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Piper Methysticum Leaf/Root/Stem Extract and Piper Methysticum Root Extract are made from the plant Piper methysticum, also called Kava. In cosmetics and personal care products, the Piper Methysticum Extracts have reported uses in hair dyes, aftershave lotion, and hair care products.
Piper Methysticum Leaf/Root/Stem Extract and Piper Methysticum Root Extract are used as skin conditioning agents - miscellaneous in cosmetics and personal care products.
Piper methysticum, also known as Kava, is an ancient crop of the western Pacific. The word Kava is used to refer to both the plant and a beverage produced from the root of this plant.
The safety of Piper Methysticum Leaf/Root/Stem Extract and Piper Methysticum Root Extract has been assessed by the Cosmetic Ingredient Review (CIR) Expert Panel. The CIR Expert Panel reviewed the scientific data and concluded that the data were insufficient to support the safety of these ingredients as used in cosmetics and personal care products.
CIR Safety Review: The CIR Expert Panel reviewed data showing that Piper Methysticum Leaf/Root/Stem Extract and Piper Methysticum Root Extract consist primarily of kavalactones and kavapyrones. The principal compounds have been identified as yangonin, methysticin and kavain. Extracts of Kava taken orally produce muscle relaxation and analgesic effects at low doses.
A National Toxicology Program (NTP) carcinogenicity study is underway. Clinical studies found that individuals consuming Kava beverage on a chronic basis had flakey, dry, yellow skin. Serious liver effects have been reported in persons taking Kava dietary supplements. The CIR Expert Panel noted concerns regarding liver toxicity when Piper Methysticum Extract is taken as a dietary supplement. Because of the concern about potential liver effects and the lack of data following dermal exposure, the CIR Expert Panel concluded that the data were insufficient to support the safety of Piper Methysticum Leaf/Root/Stem Extract and Piper Methysticum Root Extract as they are used in cosmetic and personal care products. The data requested included concentration of use information, dermal penetration of the major components, genotoxicity data and dermal irritation and sensitization data.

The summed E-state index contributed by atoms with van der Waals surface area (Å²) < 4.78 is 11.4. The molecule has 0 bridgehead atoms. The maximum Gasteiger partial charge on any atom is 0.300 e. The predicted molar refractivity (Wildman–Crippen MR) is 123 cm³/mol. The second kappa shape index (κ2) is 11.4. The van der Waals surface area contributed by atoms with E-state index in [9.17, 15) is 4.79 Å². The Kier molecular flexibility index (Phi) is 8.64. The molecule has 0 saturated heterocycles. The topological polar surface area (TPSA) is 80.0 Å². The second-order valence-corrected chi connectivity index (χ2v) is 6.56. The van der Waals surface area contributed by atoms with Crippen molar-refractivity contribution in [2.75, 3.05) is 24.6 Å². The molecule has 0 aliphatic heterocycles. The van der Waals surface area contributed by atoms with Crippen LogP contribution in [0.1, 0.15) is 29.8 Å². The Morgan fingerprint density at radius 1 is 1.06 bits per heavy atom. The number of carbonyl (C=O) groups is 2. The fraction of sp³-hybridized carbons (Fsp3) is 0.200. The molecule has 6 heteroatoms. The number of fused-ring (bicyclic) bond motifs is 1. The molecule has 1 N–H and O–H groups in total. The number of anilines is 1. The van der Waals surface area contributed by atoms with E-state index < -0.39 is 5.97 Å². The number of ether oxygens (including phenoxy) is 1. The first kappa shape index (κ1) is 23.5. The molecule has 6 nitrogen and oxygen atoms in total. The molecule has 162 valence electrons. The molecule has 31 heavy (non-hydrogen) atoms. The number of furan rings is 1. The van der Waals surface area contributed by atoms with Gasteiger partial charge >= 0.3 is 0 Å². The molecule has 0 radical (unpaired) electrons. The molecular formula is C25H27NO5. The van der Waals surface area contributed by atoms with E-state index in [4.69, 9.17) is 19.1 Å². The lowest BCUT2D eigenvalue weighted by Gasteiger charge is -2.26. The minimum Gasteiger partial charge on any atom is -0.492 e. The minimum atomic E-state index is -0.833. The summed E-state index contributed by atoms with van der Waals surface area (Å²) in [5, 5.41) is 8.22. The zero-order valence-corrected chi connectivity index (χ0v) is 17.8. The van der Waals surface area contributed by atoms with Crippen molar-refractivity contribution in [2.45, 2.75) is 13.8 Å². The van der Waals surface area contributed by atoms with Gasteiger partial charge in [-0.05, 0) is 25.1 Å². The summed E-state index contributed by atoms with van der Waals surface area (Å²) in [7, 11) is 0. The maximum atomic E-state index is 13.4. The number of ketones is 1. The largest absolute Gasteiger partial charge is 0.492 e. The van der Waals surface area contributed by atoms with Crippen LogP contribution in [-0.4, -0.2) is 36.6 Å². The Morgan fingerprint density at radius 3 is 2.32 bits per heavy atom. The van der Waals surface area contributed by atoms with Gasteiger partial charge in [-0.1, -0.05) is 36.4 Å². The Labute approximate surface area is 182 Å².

The Food and Drug Administration (FDA) has issued an advisory stating that the consumption of Kava-containing dietary supplements may be associated with severe liver injury. http://www.cfsan.fda.gov/~dms/addskava.html
Although some European countries, such as the United Kingdom prohibit the importation of Kava, Kava and its extracts are not specifically listed in the Cosmetics Directive of the European Union.
Link to the EU Cosmetic Regulation:http://europa.eu/legislation_summaries/consumers/product_labelling_and_p...
Piper Methysticum Extracts are not permitted for use in cosmetics and personal care products in Canada.
Link to the Health Canada website: http://www.hc-sc.gc.ca/cps-spc/person/cosmet/info-ind-prof/_hot-list-cri...
More information about the safety of botanical ingredients.
Piper methysticum roots are mechanically ground into a powder to make Kava beverage. The powdered product is mixed with water and the infusion is strained before drinking. Fresh kava root contains on average 80% water.
Dried root contains approximately 43% starch, 20% fibers, 15% kavalactones, 12% water, 3.2% sugars, 3.6% protein, and 3.2% minerals. Kavalactone content is greatest in the roots and decreases higher up the plant. Piper Methysticum Leaf/Stem/Root Extract and Piper Methysticum Root Extract belong to a large and diverse class of materials that are not defined chemically.
The majority of the materials in this class are mixtures derived from plants (herbs, roots, flowers, fruits, or seeds). In naming plants, botanists use a Latin name made up of the genus and species of the plant. For example, under this system the plant, Kava is known as Piper methysticum G. Forst., where "G. Forst." stands for the name of the person who first described the type of plant specimen. Plants are also known by a common name that has been handed down through generations. These common names may vary from country to country. Therefore, Latin names, which are more likely to be recognized in many countries, are frequently used on the label of a product to identify an ingredient made from plants.
Cross Reference for Common Names and Latin names for Botanical ingredient: http://www.personalcarecouncil.org/botanicals-cross-reference-latin-bino...
Find out more about the history of using plants to obtain beneficial materials:
Search the Code of Federal Regulations http://www.accessdata.fda.gov/scripts/cdrh/cfdocs/cfcfr/cfrsearch.cfm
EU Cosmetics Inventory http://ec.europa.eu/consumers/cosmetics/cosing/
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